Free access

Abstract

Eleven suspected somatic mutations, consisting of 7 trees and 4 individual branches of the ‘Montmorency’ cherry, were compared with standard ‘Montmorency’ for phenotypic traits including tree height, trunk circumference, leaf area, crotch angle, resistance of flowers to frost injury, pollen germination, fruit set, individual fruit weight, fruit removal force, and yield. Differences occurred between some variants and ‘Montmorency’ controls for all characters except fruit removal force. All variants were tetraploid (2n = 32), as is standard ‘Montmorency’, with no evidence of cytochimerism.

Open Access

Abstract

‘Tophat’ is a spherical dwarf plant, about 30 cm in diam (Fig. 1), and is released as an ornamental plant for gardens or containers.

Open Access

Poor growth and high mortality of in vitro produced plants during acclimatization stage has troubled propagators. Studies were undertaken to improve growth and ex-vitro performance of `Gil48/1,' a new Prunus cerasus L. × P. canescens Bois (cherry) rootstock cultivar. Two experiments were conducted during the course of this study. In a specially designed apparatus growth reponses of shoot cultures to two CO2 levels (340ppm, 1200ppm) and five sucrose levels (0,2,5,10, and 20mg/l) were studied. Leaf area leaf dry weight, number of shoots and total plant dry weight were significantly increased with increase in sucrose concentration in the media regardless of the CO2enrichment.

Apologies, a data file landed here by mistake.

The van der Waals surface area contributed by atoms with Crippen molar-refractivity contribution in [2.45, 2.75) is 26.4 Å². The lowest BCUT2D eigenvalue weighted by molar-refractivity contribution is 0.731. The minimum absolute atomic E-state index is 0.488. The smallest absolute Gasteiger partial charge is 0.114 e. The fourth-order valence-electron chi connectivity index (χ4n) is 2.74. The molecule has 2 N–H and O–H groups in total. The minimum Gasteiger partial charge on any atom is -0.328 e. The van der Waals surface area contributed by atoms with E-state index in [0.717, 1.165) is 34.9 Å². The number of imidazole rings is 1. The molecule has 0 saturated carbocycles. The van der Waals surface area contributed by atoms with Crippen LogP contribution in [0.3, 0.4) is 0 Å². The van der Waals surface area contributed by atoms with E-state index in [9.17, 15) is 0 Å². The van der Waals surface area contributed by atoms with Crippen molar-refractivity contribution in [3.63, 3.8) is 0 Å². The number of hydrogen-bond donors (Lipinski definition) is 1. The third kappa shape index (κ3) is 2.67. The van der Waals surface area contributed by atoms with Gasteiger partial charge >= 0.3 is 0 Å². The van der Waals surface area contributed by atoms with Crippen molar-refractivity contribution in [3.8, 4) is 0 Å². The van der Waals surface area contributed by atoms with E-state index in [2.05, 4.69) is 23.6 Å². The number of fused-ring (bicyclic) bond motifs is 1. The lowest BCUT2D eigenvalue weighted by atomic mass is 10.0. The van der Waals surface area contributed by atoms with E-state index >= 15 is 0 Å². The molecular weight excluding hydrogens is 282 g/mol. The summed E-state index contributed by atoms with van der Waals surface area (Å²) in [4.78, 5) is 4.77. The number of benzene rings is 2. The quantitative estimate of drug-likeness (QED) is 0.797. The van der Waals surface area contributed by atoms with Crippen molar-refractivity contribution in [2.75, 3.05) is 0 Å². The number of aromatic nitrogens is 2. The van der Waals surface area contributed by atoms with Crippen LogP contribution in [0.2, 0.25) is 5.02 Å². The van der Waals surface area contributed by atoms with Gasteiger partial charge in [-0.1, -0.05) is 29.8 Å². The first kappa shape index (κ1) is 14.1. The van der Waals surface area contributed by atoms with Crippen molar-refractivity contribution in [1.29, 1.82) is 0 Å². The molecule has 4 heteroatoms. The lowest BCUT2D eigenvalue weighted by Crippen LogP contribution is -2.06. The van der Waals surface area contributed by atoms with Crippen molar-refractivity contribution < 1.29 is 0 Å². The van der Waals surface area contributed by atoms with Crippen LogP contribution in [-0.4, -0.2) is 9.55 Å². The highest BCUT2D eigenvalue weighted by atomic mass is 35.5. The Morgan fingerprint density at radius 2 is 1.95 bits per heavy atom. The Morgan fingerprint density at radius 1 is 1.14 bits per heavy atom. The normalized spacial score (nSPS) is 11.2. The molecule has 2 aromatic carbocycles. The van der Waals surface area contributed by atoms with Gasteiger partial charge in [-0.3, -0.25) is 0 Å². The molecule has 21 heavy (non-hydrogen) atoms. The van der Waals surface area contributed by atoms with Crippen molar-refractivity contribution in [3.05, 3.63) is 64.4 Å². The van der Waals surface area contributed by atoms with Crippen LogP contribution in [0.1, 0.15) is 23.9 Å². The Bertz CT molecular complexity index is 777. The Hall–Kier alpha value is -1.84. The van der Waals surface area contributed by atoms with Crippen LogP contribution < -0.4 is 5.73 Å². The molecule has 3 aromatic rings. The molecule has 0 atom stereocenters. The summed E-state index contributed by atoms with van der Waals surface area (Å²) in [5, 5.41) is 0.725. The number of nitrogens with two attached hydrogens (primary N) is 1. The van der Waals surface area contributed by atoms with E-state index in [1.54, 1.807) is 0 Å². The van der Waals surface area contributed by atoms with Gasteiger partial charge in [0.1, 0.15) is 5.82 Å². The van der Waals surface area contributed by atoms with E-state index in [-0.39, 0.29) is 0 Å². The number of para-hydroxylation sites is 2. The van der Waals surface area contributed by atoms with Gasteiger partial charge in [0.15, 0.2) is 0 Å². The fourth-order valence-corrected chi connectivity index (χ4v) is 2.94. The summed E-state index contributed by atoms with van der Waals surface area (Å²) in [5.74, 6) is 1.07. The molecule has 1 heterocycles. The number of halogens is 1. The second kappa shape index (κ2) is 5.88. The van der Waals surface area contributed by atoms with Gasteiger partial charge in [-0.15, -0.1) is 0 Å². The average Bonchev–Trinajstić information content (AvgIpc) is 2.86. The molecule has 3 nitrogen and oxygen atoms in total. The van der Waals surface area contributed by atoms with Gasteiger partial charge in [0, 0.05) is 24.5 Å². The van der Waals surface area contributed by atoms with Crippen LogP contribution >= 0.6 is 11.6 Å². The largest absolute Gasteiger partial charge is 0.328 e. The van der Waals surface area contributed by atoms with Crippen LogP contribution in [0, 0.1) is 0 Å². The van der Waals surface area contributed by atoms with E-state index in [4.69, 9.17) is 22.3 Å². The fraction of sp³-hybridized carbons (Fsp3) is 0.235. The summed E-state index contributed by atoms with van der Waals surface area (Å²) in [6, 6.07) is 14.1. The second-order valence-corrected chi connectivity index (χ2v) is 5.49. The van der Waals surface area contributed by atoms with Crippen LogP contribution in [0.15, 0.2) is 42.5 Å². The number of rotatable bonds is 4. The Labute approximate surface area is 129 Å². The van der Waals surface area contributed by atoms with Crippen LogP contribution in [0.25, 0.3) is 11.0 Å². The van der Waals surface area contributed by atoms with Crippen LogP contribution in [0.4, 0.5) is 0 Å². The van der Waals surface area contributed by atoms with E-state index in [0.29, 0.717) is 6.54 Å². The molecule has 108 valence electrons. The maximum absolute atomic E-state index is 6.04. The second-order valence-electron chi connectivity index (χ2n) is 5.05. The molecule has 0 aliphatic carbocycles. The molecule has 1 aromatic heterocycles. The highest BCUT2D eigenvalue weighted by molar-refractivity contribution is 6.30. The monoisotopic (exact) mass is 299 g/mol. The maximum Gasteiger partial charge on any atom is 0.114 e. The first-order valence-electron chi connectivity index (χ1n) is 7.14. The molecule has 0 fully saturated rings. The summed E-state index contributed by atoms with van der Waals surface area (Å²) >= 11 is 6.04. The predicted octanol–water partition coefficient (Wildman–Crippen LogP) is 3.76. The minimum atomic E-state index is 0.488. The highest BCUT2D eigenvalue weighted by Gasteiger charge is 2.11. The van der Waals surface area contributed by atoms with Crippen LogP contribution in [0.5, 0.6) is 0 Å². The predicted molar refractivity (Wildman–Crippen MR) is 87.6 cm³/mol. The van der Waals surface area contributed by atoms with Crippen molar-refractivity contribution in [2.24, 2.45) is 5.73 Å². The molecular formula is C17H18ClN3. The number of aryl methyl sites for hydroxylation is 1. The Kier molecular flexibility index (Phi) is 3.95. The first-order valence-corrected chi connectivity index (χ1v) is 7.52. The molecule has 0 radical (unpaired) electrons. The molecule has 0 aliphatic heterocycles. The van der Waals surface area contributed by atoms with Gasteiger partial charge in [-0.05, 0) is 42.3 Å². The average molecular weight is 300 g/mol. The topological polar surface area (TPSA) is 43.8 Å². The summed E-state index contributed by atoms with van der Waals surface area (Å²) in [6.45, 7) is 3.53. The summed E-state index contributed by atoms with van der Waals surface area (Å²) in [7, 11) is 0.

In the other experiment Stage III shoots of the same cultivar were exposed to two CO2 (400-500ppm, 1200-1300ppm) and three different light levels (30-40, 60-75, and 85-100μmol.s-1.m-2) for 45 days. Significant increases in leaf area, leaf and shoot dry weight and total plant biomass were observed with CO2 enrichment and increased illumination intensity.

Free access

A fresh-market tomato trial was conducted in 2003 at two locations in Arkansas (Fayetteville and Kibler) to evaluate new and old tomato varieties of interest to home gardeners and farmers' markets. The observational trial consisted of 43 varieties, indeterminates and determinates. Heirloom tomatoes comprised a large portion of the trial due to increasing popularity. Heirlooms are unique and can be very eye-catching. There is immense variety in shape, size, and color. They can be large or small, many times the shape is irregular, and the fruits flawed (cracking, cat-facing, green shoulders). The fruit may not store or ship well; most are grown and sold locally. Some heirlooms are better than others. A few of the varieties that stood out in the trial were Costoluto Genovese, Abraham Lincoln, Dona, and Persimmon. Costoluto Genovese, a uniquely ruffled red tomato, was the highest yielding variety at the Kibler location. Fruit quality remained high even in the highest temperatures. One of the most promising was a orange variety called Persimmon, it produced large fruit and the plants provided excellent cover. Dona and Abraham Lincoln, both reds, yielded well and had good flavor. San Marzano and Arkansas 7985 were the best paste types. Arkansas varieties such as Bradley, Ozark Pink, and Arkansas Traveler 76 also did well. Brandywine varieties had low yields and lesser quality fruit. Green zebra, a green striped fruit with good flavor, yielded less due to Blossom End Rot. Cherokee Purple and Carbon were two from the purple/black category that did not do well; yields were low and the fruit cracked.

Free access

Abstract

‘Sweethaven’, ‘Newhaven’, and ‘Jayhaven’ are 3 new cultivars o f melting, yellowfleshed peaches [Prunus persica (L.) Batsch] distributed for public nursery sales as products of an ongoing, long-term breeding program in Michigan (Table 1).

Open Access